Enacte Arts and Sangam Arts will be presenting “Antara Asthaayi: Tale of a Kathaka” on July 9th in the Bay Area. The show promises to be both, a tribute to Pandit Chitresh Das by Antara Bharadwaj, one of the lead dancers in his company and a glimpse into her own evolving personality as a performer. The title is representative of this and was inspired by Hindustani music terminology:Antara is the second verse, a follow-on from the main piece. Asthaayi is the initial phrase of a composition.
“The other aspect of the title is “Tale of a Kathaka,” which means the tale of the story-teller and that is the raison d’etre for Enacte’s involvement,” says Vinita Belani, Artistic Director of Enacte Arts. “Enacte is committed to encouraging emerging story-tellers in a South Asian context; Antara embodies this and it’s exciting to present somebody who will be an inspiration to the next generation. It’s a centuries old Indian tradition to tell stories through dance and it is only fitting that our next act be presented by a dancer.”
The show is a 90 minute presentation featuring other well known artists as well- Ben Kunin on Sarod, Salar Nader on Tabla, Rajib Karmakar on Sitar, and Pankaj Mishra on Sarangi.
For Usha Srinivasan, founder of Sangam Arts, this was an added motivation to promote the show. “Sangam promotes productions that are, by their very nature, a multi-cultural confluence. Antara Asthaayi brings together a classical dance form with traditional, improv, original, and popular scores, musicians with Californian, Afghani, and Indian roots, and a narrative that spans several cultures and timelines. All in the voice of an artist who grew up in America.”
Bharadwaj will be presenting a famous but rarely seen piece that was first presented by Das at the 1984 Olympics, called, simply, Taraana in Raag Hindol-Teen taal. He then re-invented it in a cycle of 12.5 beats, or saadey-baara-maatra, which has been presented just once.
Bharadwaj elaborates in an interview with India Currents.
IC: What makes the Saadey-Baara-Maatra Taraana so special?
AB: It’s special to the world because after Panditji performed it in the San Francisco Palace of Fine Arts in 2010, for the Company’s 40th anniversary, it’s never been seen. It’s special to me because I was his vocal accompanist on that piece, the only. So in a sense, I feel like it is his heritage that I will be sharing. I feel enormously blessed.
IC: Do you see yourself, as a dancer or as a story-teller? And who are you day-to-day?
AB: Most definitely, story-teller. I use both my chosen mediums to do that—film and dance. Art mimics Life…right now, my life is evolving. Used to be, I lived out of 2 suitcases for weeks shooting a movie. Now I cannot travel where the story takes me. Dance is a jewel that was handed to be, and there are only tens of jewelers or dancers in this world. So dance is bigger part of my life now. Being a mother is also a big part of my life..I realized that Indian kids growing up here cannot really learn Hindi because they cannot relate to the way it’s taught…so I just came up with a way that I think makes more sense to my own son- It’s called The Hinglish Channel, and it’s on youtube.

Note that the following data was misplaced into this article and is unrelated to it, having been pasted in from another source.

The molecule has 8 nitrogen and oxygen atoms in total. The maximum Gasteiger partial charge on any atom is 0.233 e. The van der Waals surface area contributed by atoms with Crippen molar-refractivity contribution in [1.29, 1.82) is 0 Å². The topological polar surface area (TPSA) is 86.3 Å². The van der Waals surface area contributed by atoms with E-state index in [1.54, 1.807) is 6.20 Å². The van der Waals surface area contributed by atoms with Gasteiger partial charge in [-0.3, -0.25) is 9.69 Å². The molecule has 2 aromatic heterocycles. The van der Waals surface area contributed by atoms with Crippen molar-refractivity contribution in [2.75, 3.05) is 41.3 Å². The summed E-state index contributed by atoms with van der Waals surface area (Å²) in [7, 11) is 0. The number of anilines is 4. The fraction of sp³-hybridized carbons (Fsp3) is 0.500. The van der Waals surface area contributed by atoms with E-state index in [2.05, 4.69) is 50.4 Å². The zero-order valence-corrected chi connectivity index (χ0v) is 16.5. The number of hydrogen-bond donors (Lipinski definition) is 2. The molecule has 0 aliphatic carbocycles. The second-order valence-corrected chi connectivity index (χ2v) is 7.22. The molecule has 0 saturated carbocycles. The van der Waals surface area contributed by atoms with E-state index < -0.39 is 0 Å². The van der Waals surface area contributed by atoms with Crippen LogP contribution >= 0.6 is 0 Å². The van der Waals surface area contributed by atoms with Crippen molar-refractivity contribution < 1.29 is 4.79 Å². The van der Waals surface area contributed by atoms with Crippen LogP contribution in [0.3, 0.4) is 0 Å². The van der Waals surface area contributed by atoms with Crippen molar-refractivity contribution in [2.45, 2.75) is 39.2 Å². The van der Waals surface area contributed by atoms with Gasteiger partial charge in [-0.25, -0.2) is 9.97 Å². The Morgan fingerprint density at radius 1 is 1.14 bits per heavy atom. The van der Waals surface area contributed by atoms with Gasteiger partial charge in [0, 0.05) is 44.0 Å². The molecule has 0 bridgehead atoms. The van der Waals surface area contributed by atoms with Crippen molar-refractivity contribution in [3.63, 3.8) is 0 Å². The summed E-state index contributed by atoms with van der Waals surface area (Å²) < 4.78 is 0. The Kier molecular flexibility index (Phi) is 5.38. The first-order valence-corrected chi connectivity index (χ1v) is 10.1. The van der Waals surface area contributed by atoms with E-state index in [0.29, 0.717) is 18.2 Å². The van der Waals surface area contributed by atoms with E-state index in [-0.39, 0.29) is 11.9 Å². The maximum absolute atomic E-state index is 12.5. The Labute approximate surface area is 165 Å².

IC: How do you weave the fine line between choreography and execution? Is one the reflection of the other or does execution have its own wings?
AB: I am inspired by music, first and foremost. When I hear a song, I react instinctively—I see a music video, complete with costumes, shots, story. When it comes to execution, I explore deeper. I delve into character- What is she going through? What has made her who she is at that time? After that, it’s a matter of dancing like that person.
IC: One of the items features Deewani Mastani, a Bollywood number. Why did you choose this piece?
AB: For any of my performances, I always ask myself, what can I, as a kathak artist and as a kathaka bring to this piece? What I saw in Deewani Mastani was the potential to develop the character… I see Mastani as a crazy woman, somebody who let’s say, colored a bit outside the lines, but at the same time, did realize that there are lines. Independent, but with tehzeeb (decorum)…her passion was not a liability to Bajirao, rather, he was empowered with her by his side. That complex slice of human emotions is what I want to present through dance.
IC: You perform both in India as well as the Uinted States. Where is Kathak today in the Bay Area, vis-a-via India?
AB: I think there are promising next-gen artists in both, this gives me hope. Will kathak ever be mainstream? Probably not. As classical dancers, we just have to accept that, and not compete with it. I see technology as a way to make inroads into new audiences, people who would otherwise never get a chance to experience tradition get to do so via the public domain…on the flip side, it’s become harder to promote classical dancing, since it has to be done in a few mins- nobody has the patience to watch for longer than that. This is so different from what it used to be, when an artist was given the luxury of getting into the zone and then mehfils would go one for hours!
Bharadwaj is also the dance director in Enacte and Sangam’s ambitious September dance-theater presentation of the Sufi poem, The Conference of The Birds, which showcases more than thirty dancers representing ten countries.